Who Protects Your Historic Landscape?

The Cultural Landscape Foundation (TCLF) is looking for nominations for its ongoing Landslide program, an annual list of “threatened and at-risk landscapes.” This year, Landslide’s theme will focus on the “visionary patrons and/or organizations and the sites they helped create,” with the goal of honoring their accomplishments yet also inspiring new philanthropists to take action. Charles A. Birnbaum, TCLF Founder and President, said: “In 2012 we spotlight patrons and the places they helped create because patronage is intrinsic to the creation and stewardship of great designed landscapes.”

The Landslide program, which began in 2003, has highlighted more than 150 significant at-risk parks, gardens, horticultural features, and working landscapes. These are the “places that embody our shared landscape heritage.” For details on the landscapes that made it into last year’s compendium of sites, check out The Landscapes I Love. Also inspiring is to see the many landscapes TCLF have helped save with their public awareness and advocacy work. Unfortunately, for all landscape architects and their patrons, the list of “at-risk” landscapes is still far too long.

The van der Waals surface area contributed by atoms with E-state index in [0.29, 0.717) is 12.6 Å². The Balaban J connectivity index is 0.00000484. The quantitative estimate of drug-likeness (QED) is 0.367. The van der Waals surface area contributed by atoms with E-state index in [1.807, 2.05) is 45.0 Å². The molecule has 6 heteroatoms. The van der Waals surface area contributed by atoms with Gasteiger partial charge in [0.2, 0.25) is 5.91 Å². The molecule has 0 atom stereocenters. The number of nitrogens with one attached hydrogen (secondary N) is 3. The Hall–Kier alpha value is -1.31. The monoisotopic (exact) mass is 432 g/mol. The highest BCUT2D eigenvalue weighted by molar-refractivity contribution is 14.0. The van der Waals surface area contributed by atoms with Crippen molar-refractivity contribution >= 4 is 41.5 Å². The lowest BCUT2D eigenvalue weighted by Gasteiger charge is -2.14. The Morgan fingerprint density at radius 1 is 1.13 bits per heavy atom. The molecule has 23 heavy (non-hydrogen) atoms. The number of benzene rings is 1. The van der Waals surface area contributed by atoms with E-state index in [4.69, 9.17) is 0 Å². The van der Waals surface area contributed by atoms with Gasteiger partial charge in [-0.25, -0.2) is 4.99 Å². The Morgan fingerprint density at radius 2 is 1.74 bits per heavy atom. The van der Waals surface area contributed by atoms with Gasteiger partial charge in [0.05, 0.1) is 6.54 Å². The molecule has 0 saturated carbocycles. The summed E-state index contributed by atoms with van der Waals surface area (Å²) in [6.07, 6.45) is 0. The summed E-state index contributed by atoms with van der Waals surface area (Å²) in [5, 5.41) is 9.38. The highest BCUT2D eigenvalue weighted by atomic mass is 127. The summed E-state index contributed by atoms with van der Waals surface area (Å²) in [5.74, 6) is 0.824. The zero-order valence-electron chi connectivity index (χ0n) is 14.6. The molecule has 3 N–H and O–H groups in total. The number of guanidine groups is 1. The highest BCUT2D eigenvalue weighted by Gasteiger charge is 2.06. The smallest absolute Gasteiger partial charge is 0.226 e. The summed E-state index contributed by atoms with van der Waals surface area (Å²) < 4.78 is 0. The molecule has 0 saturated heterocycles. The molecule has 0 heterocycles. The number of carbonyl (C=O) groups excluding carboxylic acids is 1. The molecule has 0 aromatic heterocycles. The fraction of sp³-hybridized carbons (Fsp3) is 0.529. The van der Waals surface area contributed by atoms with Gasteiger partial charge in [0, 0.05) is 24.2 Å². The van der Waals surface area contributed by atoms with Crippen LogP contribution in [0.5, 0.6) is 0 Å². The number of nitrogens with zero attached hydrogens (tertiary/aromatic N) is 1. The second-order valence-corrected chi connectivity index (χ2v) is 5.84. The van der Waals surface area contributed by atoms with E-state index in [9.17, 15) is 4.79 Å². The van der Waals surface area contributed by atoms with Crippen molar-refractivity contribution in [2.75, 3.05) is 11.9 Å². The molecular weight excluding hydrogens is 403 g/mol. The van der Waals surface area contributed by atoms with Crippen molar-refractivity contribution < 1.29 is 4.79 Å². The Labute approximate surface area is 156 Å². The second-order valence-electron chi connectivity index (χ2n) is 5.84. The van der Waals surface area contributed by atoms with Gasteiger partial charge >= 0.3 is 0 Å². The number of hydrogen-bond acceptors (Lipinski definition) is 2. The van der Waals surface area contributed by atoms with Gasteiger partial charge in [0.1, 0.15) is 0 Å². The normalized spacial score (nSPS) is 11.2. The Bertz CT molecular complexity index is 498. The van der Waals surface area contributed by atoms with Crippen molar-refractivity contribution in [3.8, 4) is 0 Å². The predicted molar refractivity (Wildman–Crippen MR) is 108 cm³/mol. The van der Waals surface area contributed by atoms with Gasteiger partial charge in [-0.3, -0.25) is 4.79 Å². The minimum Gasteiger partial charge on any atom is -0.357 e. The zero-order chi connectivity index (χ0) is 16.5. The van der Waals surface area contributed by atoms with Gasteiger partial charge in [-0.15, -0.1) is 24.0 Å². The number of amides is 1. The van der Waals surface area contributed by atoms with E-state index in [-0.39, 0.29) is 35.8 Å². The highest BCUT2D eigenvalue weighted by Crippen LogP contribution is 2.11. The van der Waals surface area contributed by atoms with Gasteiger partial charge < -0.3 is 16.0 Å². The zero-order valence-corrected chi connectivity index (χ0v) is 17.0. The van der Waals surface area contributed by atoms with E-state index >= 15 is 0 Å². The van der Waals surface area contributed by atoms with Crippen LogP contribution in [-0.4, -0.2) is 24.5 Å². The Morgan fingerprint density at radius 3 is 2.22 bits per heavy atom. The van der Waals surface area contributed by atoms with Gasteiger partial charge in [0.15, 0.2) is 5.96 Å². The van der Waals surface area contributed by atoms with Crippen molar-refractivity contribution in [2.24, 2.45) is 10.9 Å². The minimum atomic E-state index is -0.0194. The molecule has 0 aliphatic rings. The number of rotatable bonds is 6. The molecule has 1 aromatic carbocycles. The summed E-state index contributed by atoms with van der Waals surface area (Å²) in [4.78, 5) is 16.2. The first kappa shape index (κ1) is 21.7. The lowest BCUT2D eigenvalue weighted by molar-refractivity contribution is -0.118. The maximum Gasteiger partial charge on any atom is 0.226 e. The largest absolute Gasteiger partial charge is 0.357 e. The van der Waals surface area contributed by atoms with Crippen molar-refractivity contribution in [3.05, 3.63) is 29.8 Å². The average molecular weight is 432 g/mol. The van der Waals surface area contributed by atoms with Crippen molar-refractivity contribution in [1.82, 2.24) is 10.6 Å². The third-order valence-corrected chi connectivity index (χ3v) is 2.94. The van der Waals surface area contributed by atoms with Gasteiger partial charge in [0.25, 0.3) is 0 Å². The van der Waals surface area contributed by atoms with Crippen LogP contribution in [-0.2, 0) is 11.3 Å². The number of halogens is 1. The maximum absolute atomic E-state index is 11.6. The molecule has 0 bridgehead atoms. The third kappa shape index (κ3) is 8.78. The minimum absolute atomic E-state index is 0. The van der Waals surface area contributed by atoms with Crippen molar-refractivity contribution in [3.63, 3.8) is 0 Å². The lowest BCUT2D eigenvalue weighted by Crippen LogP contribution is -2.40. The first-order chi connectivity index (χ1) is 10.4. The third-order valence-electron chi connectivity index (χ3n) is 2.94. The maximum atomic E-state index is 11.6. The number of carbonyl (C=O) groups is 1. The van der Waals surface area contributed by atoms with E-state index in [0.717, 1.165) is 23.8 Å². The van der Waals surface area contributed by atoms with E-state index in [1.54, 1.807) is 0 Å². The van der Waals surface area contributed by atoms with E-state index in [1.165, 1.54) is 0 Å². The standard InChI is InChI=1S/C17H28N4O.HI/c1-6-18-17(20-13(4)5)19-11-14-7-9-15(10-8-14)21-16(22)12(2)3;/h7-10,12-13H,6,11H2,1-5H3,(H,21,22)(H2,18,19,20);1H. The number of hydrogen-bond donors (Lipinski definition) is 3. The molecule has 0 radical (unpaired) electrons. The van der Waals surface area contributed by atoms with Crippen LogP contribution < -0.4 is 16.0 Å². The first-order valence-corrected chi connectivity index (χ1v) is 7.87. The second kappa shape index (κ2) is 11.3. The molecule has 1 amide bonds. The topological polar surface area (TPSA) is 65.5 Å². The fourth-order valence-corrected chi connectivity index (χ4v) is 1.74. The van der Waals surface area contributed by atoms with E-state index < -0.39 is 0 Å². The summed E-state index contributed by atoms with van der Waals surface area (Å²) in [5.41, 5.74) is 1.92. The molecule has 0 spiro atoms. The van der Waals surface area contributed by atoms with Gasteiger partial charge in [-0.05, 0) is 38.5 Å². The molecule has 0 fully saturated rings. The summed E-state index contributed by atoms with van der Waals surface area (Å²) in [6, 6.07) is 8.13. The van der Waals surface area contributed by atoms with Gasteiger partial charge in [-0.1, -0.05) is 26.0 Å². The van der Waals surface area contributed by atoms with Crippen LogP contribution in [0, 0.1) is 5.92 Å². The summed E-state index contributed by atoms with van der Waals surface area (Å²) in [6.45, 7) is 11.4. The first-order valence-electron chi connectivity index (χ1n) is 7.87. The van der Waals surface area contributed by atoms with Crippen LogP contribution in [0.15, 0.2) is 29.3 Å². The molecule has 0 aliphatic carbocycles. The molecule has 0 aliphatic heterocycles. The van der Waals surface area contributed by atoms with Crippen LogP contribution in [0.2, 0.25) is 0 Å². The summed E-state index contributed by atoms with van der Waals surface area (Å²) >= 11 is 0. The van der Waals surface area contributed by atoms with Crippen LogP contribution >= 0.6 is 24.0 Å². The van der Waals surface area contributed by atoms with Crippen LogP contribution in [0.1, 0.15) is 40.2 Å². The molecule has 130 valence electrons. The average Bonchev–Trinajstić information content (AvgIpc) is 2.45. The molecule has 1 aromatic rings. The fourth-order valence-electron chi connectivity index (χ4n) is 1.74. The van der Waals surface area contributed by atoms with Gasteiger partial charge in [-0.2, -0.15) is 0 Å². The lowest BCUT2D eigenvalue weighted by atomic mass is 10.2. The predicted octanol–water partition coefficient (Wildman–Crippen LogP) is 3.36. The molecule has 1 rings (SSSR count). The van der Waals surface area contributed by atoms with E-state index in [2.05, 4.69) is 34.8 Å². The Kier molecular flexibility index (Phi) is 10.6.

Submit your nominations by May 31.

In other news, the U.S. pavilion in the 13th International Venice Architecture Biennale is focusing on the theme “Spontaneous Interventions: Design Actions for the Common Good.” For the pavilion, which is expected to be seen by more than 170,000 visitors in fall 2012, the U.S. team is seeking projects actually initiated by landscape architects or a local non-profit or community group that are publicly accessible, participatory, and help solve a challenging urban problem. It has to be a real project. Submit your ideas by February 6.

Image credit: Weequahic Park, Newark, New Jersey / The Landscapes I Love, 2011 Landslide®

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